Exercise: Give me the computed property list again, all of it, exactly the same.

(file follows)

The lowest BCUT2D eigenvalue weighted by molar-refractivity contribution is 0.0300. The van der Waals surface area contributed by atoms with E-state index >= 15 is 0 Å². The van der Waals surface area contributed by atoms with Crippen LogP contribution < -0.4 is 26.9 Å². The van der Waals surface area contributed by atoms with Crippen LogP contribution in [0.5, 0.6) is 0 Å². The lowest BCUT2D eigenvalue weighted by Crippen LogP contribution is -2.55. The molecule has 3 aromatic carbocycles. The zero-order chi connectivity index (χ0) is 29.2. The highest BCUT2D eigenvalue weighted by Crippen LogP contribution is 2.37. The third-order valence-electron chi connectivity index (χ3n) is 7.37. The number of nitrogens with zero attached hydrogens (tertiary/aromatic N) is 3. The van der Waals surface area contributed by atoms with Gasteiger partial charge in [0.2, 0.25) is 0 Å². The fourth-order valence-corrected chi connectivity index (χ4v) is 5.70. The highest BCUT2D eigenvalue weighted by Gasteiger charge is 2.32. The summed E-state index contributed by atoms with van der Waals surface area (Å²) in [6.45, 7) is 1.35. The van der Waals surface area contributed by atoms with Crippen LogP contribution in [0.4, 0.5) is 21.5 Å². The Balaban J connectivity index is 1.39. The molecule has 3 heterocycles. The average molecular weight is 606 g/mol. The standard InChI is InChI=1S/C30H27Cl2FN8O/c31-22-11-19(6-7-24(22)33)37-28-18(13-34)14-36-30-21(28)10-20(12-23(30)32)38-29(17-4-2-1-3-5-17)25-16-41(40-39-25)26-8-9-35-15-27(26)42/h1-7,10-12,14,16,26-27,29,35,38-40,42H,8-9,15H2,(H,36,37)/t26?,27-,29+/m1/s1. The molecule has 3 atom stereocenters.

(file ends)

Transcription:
The lowest BCUT2D eigenvalue weighted by molar-refractivity contribution is 0.0300. The van der Waals surface area contributed by atoms with E-state index >= 15 is 0 Å². The van der Waals surface area contributed by atoms with Crippen LogP contribution < -0.4 is 26.9 Å². The van der Waals surface area contributed by atoms with Crippen LogP contribution in [0.5, 0.6) is 0 Å². The lowest BCUT2D eigenvalue weighted by Crippen LogP contribution is -2.55. The molecule has 3 aromatic carbocycles. The zero-order chi connectivity index (χ0) is 29.2. The highest BCUT2D eigenvalue weighted by Crippen LogP contribution is 2.37. The third-order valence-electron chi connectivity index (χ3n) is 7.37. The number of nitrogens with zero attached hydrogens (tertiary/aromatic N) is 3. The van der Waals surface area contributed by atoms with Gasteiger partial charge in [0.2, 0.25) is 0 Å². The fourth-order valence-corrected chi connectivity index (χ4v) is 5.70. The highest BCUT2D eigenvalue weighted by Gasteiger charge is 2.32. The summed E-state index contributed by atoms with van der Waals surface area (Å²) in [6.45, 7) is 1.35. The van der Waals surface area contributed by atoms with Crippen LogP contribution in [0.4, 0.5) is 21.5 Å². The Balaban J connectivity index is 1.39. The molecule has 3 heterocycles. The average molecular weight is 606 g/mol. The standard InChI is InChI=1S/C30H27Cl2FN8O/c31-22-11-19(6-7-24(22)33)37-28-18(13-34)14-36-30-21(28)10-20(12-23(30)32)38-29(17-4-2-1-3-5-17)25-16-41(40-39-25)26-8-9-35-15-27(26)42/h1-7,10-12,14,16,26-27,29,35,38-40,42H,8-9,15H2,(H,36,37)/t26?,27-,29+/m1/s1. The molecule has 3 atom stereocenters.